Soil Analysis

Every lawn has nutrients below the surface that affect the appearance and life of the lawn. These nutrients need to be checked to determine any deficiencies or excess of certain nutrients or levels. Many believe that a problem within the soil chemistry doesn’t exist when everything is looking good, but it is recommended to have a soil analysis conducted before problems arise.

Soil Sample Probe

Why a Soil Analysis is Necessary?

A soil analysis is necessary when there is a problem within the lawn. Maybe an area is going bare and will not grow seed, maybe an area is dull in color, or maybe there has been a struggle with diseases. All of these reasons, and more, can be caused by an imbalance within the soil.

What is a Soil Analysis?

A soil analysis is a simple procedure of pulling soil plugs throughout the lawn, allowing them to dry, breaking them up, and mixing all the soil together. This soil is then tested, usually by an independent laboratory, where specific nutrient levels are checked.

The Results of a Soil Analysis

There are two main areas of concern when conducting a soil sample, the pH level and organic matter. Other nutrients are important and being checked, but these two areas can cause the most problems when the levels are off.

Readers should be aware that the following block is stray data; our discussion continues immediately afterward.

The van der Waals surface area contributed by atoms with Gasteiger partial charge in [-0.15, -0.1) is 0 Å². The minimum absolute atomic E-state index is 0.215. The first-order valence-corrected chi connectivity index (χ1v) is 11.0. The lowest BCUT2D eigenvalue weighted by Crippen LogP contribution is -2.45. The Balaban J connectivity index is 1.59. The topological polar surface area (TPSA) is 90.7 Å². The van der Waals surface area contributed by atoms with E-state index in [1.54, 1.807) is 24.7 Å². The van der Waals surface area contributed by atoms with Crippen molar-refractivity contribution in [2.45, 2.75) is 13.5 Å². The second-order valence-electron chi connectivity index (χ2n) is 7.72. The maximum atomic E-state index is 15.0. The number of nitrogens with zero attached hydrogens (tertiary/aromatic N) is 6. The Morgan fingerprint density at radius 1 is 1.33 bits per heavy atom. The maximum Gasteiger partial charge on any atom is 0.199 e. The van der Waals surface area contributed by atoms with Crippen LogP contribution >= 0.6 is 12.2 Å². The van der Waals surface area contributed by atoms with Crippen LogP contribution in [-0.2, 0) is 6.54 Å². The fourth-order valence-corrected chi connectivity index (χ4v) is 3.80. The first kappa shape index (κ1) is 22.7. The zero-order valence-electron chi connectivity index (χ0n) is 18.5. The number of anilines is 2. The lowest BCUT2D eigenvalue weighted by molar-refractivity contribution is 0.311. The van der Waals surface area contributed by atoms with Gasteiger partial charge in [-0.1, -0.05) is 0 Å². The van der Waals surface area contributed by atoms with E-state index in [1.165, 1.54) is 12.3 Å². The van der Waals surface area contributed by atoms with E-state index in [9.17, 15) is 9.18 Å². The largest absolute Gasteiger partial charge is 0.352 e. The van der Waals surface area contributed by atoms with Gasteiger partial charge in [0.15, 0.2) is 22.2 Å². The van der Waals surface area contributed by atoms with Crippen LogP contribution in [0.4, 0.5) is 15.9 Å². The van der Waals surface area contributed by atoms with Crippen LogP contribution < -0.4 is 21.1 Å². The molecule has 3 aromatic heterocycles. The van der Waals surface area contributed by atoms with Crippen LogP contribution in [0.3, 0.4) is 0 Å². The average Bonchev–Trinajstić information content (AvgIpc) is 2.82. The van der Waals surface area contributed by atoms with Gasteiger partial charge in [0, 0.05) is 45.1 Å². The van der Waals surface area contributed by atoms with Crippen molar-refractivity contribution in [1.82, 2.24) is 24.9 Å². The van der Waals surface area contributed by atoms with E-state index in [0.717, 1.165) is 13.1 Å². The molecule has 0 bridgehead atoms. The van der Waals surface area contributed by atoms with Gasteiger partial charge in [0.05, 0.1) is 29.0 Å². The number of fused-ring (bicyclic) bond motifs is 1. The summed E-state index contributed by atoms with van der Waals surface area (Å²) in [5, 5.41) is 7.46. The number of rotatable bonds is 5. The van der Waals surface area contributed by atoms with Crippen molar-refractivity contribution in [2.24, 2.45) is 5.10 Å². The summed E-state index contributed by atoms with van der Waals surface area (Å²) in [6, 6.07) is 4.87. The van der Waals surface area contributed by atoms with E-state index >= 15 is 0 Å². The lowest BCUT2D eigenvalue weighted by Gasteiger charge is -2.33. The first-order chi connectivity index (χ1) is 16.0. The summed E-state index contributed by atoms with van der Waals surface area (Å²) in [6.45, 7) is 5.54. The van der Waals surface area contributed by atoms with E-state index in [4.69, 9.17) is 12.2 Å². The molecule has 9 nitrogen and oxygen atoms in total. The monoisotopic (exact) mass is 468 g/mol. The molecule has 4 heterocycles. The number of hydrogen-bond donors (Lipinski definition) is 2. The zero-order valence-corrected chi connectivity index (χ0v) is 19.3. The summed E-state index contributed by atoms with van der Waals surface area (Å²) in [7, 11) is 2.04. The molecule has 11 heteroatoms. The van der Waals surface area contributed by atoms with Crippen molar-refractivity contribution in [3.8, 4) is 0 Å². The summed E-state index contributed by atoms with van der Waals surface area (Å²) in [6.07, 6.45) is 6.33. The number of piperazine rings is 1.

The ideal pH level for a lawn in this area should be slightly acidic, or between 6.5-6.8. The scale ranges from 0-14 with 7.0 being neutral. Anything below 7.0 is considered acidic and anything above 7.0 is considered alkaline.

Organic matter is important to store and release nutrients back into the soil. The ideal percentage for organic matter is to be above 4% however to reach this optimum level can take many years, especially due to most lawns in this area falling in the 1.5-2.0% range after the first soil analysis. .

Correcting Levels

To correct levels that report deficiencies or excesses, amendments need to be made. These amendments can range from adding lime or sulfur to correct pH levels or adding compost to help boost organic matter percentages. It is important to never add amendment products without first conducting a soil analysis.

Sum it up

To have a beautiful, lush, and vibrant lawn the first and most important step is to conduct a soil analysis. This analysis should be conducted at least once every 3-5 year unless the nutrient values are so construed that a soil analysis should be conducted annually. It is also important to remember that amendments should not be added without conducting a soil analysis to ensure that the proper product is being put down based on the needs of the lawn.

It is always a good idea to consult with a lawn care professional and ask any questions you may have. Look around, ask friends or family, and research companies on the Better Business Bureau to find a company that you can trust.

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